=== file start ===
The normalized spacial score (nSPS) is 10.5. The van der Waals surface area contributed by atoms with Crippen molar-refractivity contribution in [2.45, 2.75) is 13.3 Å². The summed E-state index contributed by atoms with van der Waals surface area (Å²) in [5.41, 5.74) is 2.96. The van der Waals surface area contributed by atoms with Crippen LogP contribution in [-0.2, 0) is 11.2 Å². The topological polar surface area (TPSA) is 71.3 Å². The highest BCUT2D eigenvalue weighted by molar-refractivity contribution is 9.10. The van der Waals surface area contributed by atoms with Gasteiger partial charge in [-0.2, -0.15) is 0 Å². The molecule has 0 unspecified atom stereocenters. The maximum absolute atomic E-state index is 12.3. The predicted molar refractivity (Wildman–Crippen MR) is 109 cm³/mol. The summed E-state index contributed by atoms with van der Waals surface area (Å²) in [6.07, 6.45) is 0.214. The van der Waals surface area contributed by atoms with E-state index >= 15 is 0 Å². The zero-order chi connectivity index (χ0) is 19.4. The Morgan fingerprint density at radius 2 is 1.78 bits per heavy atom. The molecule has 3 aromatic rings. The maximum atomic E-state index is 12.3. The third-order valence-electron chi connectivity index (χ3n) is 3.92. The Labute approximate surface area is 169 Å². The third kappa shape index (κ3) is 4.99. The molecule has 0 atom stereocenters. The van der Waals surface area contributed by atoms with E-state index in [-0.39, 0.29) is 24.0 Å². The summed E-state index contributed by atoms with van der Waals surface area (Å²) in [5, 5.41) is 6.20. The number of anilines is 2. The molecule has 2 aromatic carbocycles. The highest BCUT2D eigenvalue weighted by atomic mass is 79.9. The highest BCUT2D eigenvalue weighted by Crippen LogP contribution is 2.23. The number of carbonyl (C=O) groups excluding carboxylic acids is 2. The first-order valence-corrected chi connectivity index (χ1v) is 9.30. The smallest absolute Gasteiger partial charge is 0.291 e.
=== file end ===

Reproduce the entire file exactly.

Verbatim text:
The normalized spacial score (nSPS) is 10.5. The van der Waals surface area contributed by atoms with Crippen molar-refractivity contribution in [2.45, 2.75) is 13.3 Å². The summed E-state index contributed by atoms with van der Waals surface area (Å²) in [5.41, 5.74) is 2.96. The van der Waals surface area contributed by atoms with Crippen LogP contribution in [-0.2, 0) is 11.2 Å². The topological polar surface area (TPSA) is 71.3 Å². The highest BCUT2D eigenvalue weighted by molar-refractivity contribution is 9.10. The van der Waals surface area contributed by atoms with Gasteiger partial charge in [-0.2, -0.15) is 0 Å². The molecule has 0 unspecified atom stereocenters. The maximum absolute atomic E-state index is 12.3. The predicted molar refractivity (Wildman–Crippen MR) is 109 cm³/mol. The summed E-state index contributed by atoms with van der Waals surface area (Å²) in [6.07, 6.45) is 0.214. The van der Waals surface area contributed by atoms with E-state index >= 15 is 0 Å². The zero-order chi connectivity index (χ0) is 19.4. The Morgan fingerprint density at radius 2 is 1.78 bits per heavy atom. The molecule has 3 aromatic rings. The maximum atomic E-state index is 12.3. The third-order valence-electron chi connectivity index (χ3n) is 3.92. The Labute approximate surface area is 169 Å². The third kappa shape index (κ3) is 4.99. The molecule has 0 atom stereocenters. The van der Waals surface area contributed by atoms with E-state index in [-0.39, 0.29) is 24.0 Å². The summed E-state index contributed by atoms with van der Waals surface area (Å²) in [5, 5.41) is 6.20. The number of anilines is 2. The molecule has 2 aromatic carbocycles. The highest BCUT2D eigenvalue weighted by atomic mass is 79.9. The highest BCUT2D eigenvalue weighted by Crippen LogP contribution is 2.23. The number of carbonyl (C=O) groups excluding carboxylic acids is 2. The first-order valence-corrected chi connectivity index (χ1v) is 9.30. The smallest absolute Gasteiger partial charge is 0.291 e.